Featured Article: The Productive Organization…
The Productive Organization: Survival of the Fittest
by Ted Thomas, Kevin Gentzler, and Billy Miller
Organizations come and go. Sears, at one time, was the largest retailer and employer in the United States. Sears dominated the retail industry for decades. In 1991 Sears lost the title as the largest U.S. retailer but still seemed unconcerned about the future. During its more than 100 year reign as the leader of the retail industry in the United States, Sears massive economies of scale dwarfed its competition enabling it to withstand any challengers. But, after the growth of Wal-Mart, and now Amazon and others, went unacknowledged as a threat by the leaders of Sears a new future was upon the doorstep. By 2017 the company needed to raise $1.5 billion just to stay in business even after shuttering stores and sell of decades old Sears brands such as Craftsmen tools. Between 2010 and 2019 Sears lost $1 billion annually.
Eddie Lampert, the billionaire hedge fund manager became majority owner of Kmart, combined Kmart with Sears in 2005 to create the largest retail merger of its time. His goal was to better compete with Walmart and Home Depot and keep Sears competitive within the changing retail industry. Part of Lampert’s change plan was to turn Sears and Kmart into a tech company to compete with upstarts and other rapidly growing companies. Instead of turning the business around, he secluded himself from the rank and file, took briefings over video teleconferences, would not invest in the company’s core brands, and developed a vision and direction that neither customers nor employees believed in. In only a few short years Sears, a 100+ year old icon of America and long time industry leader, came to a breaking point. Sears leaders failed to efficiently and effectively respond to challengers, changes in the marketplace and correct an errant and failing strategy. These missteps eventually pushed the company to bankruptcy and the complete downfall of the one-time king of retail…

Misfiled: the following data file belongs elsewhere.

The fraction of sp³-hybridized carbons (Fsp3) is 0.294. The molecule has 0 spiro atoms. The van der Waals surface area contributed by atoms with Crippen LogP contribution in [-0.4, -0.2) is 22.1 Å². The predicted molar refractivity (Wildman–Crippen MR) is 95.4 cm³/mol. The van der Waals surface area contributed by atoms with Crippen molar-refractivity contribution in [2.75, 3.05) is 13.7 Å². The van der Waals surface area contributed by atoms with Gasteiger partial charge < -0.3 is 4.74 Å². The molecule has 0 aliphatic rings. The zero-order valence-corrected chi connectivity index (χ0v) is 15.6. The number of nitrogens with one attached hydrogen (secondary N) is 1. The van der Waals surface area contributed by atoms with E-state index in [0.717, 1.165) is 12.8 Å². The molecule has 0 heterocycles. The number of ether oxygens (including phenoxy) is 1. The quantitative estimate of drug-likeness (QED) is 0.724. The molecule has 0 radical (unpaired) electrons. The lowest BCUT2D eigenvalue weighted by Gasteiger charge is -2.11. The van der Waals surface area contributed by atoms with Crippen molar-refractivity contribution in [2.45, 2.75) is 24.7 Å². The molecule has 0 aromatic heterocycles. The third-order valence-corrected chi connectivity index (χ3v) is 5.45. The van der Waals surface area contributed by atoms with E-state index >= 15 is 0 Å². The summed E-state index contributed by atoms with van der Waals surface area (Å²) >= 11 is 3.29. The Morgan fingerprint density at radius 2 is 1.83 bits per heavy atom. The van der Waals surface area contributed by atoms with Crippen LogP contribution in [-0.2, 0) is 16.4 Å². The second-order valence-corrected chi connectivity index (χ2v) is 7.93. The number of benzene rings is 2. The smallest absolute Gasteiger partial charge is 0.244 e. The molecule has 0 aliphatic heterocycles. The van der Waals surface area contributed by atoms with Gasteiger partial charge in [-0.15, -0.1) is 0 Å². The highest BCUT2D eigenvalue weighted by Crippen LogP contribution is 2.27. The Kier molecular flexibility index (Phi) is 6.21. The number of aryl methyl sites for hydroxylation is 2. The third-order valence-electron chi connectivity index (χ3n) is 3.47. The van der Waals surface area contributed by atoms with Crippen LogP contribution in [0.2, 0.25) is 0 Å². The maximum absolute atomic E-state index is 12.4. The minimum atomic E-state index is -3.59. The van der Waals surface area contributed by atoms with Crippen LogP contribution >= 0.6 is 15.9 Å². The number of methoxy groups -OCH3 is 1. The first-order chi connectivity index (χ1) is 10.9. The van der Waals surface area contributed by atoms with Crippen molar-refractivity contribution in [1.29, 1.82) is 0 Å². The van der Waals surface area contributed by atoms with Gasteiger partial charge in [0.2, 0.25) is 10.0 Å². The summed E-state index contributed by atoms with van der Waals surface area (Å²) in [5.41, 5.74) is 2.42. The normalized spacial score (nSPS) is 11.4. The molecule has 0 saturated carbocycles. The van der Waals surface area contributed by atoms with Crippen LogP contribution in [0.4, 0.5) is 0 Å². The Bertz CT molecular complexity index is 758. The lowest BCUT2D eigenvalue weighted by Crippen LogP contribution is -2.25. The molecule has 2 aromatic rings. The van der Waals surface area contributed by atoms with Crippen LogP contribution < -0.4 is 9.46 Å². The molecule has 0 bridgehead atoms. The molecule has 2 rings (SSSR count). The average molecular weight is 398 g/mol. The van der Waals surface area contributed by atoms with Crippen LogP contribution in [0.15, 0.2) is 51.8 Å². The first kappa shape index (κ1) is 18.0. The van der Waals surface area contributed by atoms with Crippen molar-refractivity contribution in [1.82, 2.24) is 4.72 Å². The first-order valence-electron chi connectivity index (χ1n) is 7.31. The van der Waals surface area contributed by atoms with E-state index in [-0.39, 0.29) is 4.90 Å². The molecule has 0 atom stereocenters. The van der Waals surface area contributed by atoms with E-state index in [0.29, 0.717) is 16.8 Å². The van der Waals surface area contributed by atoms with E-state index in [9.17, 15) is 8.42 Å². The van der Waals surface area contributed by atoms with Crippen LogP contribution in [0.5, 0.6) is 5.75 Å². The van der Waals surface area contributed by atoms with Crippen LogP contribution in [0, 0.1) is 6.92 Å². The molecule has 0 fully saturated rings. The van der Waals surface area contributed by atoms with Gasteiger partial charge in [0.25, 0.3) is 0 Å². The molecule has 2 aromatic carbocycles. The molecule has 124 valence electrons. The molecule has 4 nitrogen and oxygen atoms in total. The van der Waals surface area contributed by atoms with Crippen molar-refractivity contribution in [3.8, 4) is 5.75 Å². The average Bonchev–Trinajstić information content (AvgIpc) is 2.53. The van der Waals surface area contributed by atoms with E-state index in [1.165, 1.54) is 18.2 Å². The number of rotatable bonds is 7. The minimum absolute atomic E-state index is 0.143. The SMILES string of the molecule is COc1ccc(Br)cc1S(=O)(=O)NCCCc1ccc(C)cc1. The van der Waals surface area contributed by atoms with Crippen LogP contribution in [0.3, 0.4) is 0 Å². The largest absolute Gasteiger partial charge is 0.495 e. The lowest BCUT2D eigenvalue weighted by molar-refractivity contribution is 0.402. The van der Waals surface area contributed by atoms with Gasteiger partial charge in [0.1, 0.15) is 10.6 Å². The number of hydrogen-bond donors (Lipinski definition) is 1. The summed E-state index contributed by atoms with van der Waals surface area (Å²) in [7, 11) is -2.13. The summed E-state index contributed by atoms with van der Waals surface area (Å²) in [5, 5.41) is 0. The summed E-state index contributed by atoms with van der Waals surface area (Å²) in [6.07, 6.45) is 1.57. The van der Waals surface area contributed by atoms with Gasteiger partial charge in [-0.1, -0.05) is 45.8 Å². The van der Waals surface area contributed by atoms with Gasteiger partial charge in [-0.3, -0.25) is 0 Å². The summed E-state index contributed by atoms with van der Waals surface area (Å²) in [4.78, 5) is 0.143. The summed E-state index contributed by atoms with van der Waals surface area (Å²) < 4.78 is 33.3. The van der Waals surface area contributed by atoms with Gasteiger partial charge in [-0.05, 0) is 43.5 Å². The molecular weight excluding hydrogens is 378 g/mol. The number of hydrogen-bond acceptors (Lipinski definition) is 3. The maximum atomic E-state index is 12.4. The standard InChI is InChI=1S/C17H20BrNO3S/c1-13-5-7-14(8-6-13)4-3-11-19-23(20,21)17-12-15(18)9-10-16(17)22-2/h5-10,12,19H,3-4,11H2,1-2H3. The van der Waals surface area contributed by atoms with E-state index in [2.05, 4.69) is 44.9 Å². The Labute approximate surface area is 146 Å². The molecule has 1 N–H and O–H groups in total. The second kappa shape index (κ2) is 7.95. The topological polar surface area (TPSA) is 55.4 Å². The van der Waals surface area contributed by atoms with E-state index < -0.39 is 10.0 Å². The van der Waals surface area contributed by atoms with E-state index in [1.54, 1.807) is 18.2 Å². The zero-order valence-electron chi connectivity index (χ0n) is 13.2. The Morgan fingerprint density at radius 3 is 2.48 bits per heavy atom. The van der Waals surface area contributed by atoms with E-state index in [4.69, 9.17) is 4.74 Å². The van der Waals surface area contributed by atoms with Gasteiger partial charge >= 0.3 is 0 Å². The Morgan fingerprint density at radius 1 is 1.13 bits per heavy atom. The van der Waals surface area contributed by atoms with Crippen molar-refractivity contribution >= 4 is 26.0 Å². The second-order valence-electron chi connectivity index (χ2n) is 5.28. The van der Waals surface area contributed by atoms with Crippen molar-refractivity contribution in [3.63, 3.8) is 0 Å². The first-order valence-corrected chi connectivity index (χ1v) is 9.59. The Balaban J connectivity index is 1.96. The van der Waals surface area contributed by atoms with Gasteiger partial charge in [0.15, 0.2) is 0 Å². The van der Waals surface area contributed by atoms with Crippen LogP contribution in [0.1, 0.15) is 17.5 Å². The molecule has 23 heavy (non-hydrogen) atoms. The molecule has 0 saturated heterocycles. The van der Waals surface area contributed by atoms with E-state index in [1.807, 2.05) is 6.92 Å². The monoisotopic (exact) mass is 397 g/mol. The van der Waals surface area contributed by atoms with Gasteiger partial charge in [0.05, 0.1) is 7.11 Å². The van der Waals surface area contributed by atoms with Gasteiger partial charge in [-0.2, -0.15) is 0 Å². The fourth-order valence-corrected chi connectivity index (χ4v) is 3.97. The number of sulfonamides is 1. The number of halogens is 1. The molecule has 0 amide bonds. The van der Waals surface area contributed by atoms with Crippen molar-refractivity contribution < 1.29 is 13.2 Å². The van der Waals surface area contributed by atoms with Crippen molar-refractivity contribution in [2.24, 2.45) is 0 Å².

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| About the Authors:
Ted Thomas, Ph.D., Lieutenant Colonel, retired, is formerly the Director of the Department of Command and Leadership in the U.S. Army Command and General Staff College at Fort Leavenworth, Kansas. Thomas graduated from the United States Military Academy and served in various command and staff positions before retiring from the military. He received a master’s from the University of Illinois, and a Ph.D. from Missouri University of Science and Technology.
Dr. Kevin Gentzler is an assistant professor in the Department of Command and Leadership at the U.S. Army Command and General Staff College. Gentzler holds a Doctorate of Management in Organizational Leadership from University of Phoenix and a Master of Organizational Leadership from Regent University.
Mr. Billy Miller is an assistant professor in the Department of Command and Leadership at the U.S. Army Command and General Staff College. He is also a leadership instructor in the Leadership Instruction Division. Miller holds a Masters in Human Resources Development from Webster University.
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